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Alone at Home

Updated on July 18, 2013

Spunky

So full of spunk.
So full of spunk.

When the Boys are Away...

Yesterday I found myself in a spot I hadn't been in for at least a year: childless. After 2 weeks of a baby still recovering from his wounds and not sleeping well, my husband decided to take my oldest son to see a movie. Great, leave me with the fussy baby all alone. I couldn't help but to think that, I felt bad for thinking that but I have been going on 3 hours of sleep a day since the surgery and I was exhausted and cranky and was pretty sure if I had to listen to anymore baby crying that I would go insane. My husband then informed me that he had already asked my mother-in-law to watch the baby while he went out to give me a "well deserved break". At first, I was dancing around, excited planning the nap-to-gaming ratio that I was going to accomplish while they were away. I should feel guilty for how excited I was, but I can honestly say I didn't.

That was until it was really sinking in that I wouldn't have the boys around. As I reminded my husband the strict instructions for the baby at least a 100 times, I realized that this was going to be a little more difficult than I had thought. I packed way too many snacks, diapers, and bottles. I know I did. I even stuffed the diaper bag with toys. I reminded my husband "don't forget his Build-a-Bear and his monkey blankie". I couldn't fit them in the diaper bag, but the baby needed them. I picked up my baby, and I held him tight. My husband said "it's time to go" and tried to steal my baby! I held tight saying "my baby", realizing that maybe this was more difficult for me than I had thought.

I dreamed of a quiet house, no crying babies or running feet of my 10-year-old sliding into the wall because he wanted to pretend that he could ice skate on the kitchen floor. That dream turned out to be a bit of a nightmare. I was lost, completely lost. I was alone in the quiet. No amount of blaring music helped. Even the loud annoying barks of those "damn dogs" didn't comfort me. Surprisingly they didn't annoy me as much as usual, I enjoyed listening to the noise. I miss the noise and the chaos without the children around. I don't know what to do with myself when I don't have them.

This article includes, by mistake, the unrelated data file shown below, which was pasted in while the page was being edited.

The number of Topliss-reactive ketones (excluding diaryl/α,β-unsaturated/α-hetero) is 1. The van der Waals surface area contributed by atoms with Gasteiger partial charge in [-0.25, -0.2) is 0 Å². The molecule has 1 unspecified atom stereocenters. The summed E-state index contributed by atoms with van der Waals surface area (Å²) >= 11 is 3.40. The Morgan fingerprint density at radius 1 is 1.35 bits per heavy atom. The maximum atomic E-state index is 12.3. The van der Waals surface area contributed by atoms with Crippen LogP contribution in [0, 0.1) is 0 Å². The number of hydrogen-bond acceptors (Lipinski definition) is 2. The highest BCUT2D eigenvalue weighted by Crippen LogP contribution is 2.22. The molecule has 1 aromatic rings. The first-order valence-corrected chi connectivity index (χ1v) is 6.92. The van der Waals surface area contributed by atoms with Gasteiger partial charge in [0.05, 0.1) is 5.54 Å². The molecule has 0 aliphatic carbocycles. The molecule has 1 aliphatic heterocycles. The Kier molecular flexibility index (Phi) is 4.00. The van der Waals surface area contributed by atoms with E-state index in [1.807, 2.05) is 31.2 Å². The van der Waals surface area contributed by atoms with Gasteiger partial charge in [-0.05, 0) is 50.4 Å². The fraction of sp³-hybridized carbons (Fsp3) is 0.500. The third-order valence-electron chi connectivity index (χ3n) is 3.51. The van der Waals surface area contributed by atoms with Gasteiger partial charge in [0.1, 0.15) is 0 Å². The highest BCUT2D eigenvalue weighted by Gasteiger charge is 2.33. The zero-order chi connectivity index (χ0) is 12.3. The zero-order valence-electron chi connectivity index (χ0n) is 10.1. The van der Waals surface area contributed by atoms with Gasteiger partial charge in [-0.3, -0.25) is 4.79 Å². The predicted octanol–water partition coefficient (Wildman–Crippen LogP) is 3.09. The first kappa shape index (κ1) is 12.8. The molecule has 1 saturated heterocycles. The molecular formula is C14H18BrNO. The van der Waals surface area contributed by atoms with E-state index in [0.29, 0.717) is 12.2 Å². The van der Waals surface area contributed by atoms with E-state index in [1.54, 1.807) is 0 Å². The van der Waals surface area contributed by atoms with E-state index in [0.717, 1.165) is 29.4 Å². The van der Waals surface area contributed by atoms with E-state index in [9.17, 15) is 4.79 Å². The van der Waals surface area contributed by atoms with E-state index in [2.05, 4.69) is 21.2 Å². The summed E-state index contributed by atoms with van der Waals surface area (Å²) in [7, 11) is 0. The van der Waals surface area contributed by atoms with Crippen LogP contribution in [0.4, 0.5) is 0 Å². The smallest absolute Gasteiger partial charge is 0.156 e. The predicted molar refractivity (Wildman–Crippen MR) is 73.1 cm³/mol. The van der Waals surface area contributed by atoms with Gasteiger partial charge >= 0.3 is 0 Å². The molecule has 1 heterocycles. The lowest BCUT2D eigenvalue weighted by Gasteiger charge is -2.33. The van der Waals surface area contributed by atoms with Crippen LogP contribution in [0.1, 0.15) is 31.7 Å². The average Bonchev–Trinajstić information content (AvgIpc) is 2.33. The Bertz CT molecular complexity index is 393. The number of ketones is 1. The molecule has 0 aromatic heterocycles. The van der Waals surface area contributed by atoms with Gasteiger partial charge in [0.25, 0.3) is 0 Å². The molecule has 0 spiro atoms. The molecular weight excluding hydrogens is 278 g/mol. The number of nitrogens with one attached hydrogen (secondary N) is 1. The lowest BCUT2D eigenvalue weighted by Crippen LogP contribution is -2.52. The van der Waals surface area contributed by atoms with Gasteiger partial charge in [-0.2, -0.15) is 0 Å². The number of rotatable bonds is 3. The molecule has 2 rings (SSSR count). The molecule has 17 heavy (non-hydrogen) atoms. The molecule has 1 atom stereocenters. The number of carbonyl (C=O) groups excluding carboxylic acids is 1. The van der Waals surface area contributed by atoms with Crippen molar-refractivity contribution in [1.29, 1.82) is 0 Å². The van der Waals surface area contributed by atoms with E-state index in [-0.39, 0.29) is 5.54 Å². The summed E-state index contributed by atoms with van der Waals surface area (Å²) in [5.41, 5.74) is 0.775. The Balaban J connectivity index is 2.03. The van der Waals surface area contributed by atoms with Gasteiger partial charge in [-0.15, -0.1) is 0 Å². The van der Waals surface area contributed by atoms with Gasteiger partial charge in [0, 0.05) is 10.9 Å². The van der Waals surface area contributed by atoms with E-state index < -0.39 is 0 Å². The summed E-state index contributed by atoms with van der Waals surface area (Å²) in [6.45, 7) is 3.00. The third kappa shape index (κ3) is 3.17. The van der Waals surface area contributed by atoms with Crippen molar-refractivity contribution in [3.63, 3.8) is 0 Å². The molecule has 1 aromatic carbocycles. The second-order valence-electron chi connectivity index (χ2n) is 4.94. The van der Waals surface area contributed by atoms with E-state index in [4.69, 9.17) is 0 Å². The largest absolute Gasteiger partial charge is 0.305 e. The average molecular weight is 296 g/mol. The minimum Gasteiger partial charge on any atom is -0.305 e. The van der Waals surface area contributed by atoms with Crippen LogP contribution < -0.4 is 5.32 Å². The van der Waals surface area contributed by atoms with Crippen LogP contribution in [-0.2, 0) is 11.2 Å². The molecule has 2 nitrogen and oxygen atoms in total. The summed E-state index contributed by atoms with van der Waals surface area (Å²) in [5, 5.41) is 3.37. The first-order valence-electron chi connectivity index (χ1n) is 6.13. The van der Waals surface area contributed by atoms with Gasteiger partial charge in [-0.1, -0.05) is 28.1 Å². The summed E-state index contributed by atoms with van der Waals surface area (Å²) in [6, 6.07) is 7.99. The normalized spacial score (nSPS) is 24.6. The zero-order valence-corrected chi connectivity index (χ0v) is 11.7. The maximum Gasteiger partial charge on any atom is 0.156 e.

I did the dishes. I contemplated laundry, which I decided I didn't have the energy or the will to do. I tried to play the 3DS and get some Animal Crossing in. No dice. I almost made it to my computer for some SimCity or WoW. Still no will. I have at least 30 books I wanted to start reading. Nope, too antsy. I ended up deciding to get ahead of my blog and hubs. (Here I am.) It shows the influence they have on me: my intended hub isn't what you're reading. You're reading about how I miss my family when they are gone.

I decided that there could be worse things I could write about. In fact, I was willing to bet that I wasn't the only one lost without my kids. I'm sure as parents we always have that moment where we long for the silence and regret it afterwards. I'm not saying we don't end up finding a way to occupy our time anyways and forgetting how anxious we are when we're separated from our loved ones. I'm simply pointing out that between allowing ourselves the enjoyment of peace and quiet, we struggle with the separation.